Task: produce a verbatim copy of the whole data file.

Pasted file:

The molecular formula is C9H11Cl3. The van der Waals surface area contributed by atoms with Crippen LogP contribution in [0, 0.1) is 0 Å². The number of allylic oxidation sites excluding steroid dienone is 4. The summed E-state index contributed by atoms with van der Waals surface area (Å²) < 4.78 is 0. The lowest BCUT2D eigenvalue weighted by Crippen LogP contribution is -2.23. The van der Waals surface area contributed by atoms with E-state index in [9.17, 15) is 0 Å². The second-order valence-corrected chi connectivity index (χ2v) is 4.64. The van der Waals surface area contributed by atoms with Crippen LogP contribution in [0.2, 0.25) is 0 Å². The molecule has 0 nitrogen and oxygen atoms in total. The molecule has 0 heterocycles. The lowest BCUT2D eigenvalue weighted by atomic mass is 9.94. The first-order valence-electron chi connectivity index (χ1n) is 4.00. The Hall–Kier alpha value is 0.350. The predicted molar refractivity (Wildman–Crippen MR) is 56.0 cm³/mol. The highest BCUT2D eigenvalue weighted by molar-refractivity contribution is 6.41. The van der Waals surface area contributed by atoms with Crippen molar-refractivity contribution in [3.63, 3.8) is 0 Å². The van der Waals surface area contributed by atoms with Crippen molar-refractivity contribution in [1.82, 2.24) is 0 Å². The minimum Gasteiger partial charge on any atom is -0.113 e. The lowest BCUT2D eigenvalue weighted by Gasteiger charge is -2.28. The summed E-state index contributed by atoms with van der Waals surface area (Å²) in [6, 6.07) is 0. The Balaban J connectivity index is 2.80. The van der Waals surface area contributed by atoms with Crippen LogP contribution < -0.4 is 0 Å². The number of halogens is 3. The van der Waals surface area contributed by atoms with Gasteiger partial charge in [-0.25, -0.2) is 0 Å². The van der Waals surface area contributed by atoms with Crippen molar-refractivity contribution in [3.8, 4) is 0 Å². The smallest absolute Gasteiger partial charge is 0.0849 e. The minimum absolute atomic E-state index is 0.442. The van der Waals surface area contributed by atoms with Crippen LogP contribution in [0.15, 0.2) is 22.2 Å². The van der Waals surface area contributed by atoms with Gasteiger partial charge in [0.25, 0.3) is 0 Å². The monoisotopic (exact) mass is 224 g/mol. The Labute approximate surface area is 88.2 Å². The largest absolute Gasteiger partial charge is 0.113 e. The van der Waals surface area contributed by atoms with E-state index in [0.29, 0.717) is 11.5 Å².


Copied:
The molecular formula is C9H11Cl3. The van der Waals surface area contributed by atoms with Crippen LogP contribution in [0, 0.1) is 0 Å². The number of allylic oxidation sites excluding steroid dienone is 4. The summed E-state index contributed by atoms with van der Waals surface area (Å²) < 4.78 is 0. The lowest BCUT2D eigenvalue weighted by Crippen LogP contribution is -2.23. The van der Waals surface area contributed by atoms with E-state index in [9.17, 15) is 0 Å². The second-order valence-corrected chi connectivity index (χ2v) is 4.64. The van der Waals surface area contributed by atoms with Crippen LogP contribution in [0.2, 0.25) is 0 Å². The molecule has 0 nitrogen and oxygen atoms in total. The molecule has 0 heterocycles. The lowest BCUT2D eigenvalue weighted by atomic mass is 9.94. The first-order valence-electron chi connectivity index (χ1n) is 4.00. The Hall–Kier alpha value is 0.350. The predicted molar refractivity (Wildman–Crippen MR) is 56.0 cm³/mol. The highest BCUT2D eigenvalue weighted by molar-refractivity contribution is 6.41. The van der Waals surface area contributed by atoms with Crippen molar-refractivity contribution in [3.63, 3.8) is 0 Å². The van der Waals surface area contributed by atoms with Crippen molar-refractivity contribution in [1.82, 2.24) is 0 Å². The minimum Gasteiger partial charge on any atom is -0.113 e. The lowest BCUT2D eigenvalue weighted by Gasteiger charge is -2.28. The summed E-state index contributed by atoms with van der Waals surface area (Å²) in [6, 6.07) is 0. The Balaban J connectivity index is 2.80. The van der Waals surface area contributed by atoms with Crippen LogP contribution < -0.4 is 0 Å². The number of halogens is 3. The van der Waals surface area contributed by atoms with Gasteiger partial charge in [-0.25, -0.2) is 0 Å². The van der Waals surface area contributed by atoms with Crippen molar-refractivity contribution in [3.8, 4) is 0 Å². The smallest absolute Gasteiger partial charge is 0.0849 e. The minimum absolute atomic E-state index is 0.442. The van der Waals surface area contributed by atoms with Crippen LogP contribution in [0.15, 0.2) is 22.2 Å². The van der Waals surface area contributed by atoms with Gasteiger partial charge in [0.25, 0.3) is 0 Å². The monoisotopic (exact) mass is 224 g/mol. The Labute approximate surface area is 88.2 Å². The largest absolute Gasteiger partial charge is 0.113 e. The van der Waals surface area contributed by atoms with E-state index in [0.29, 0.717) is 11.5 Å².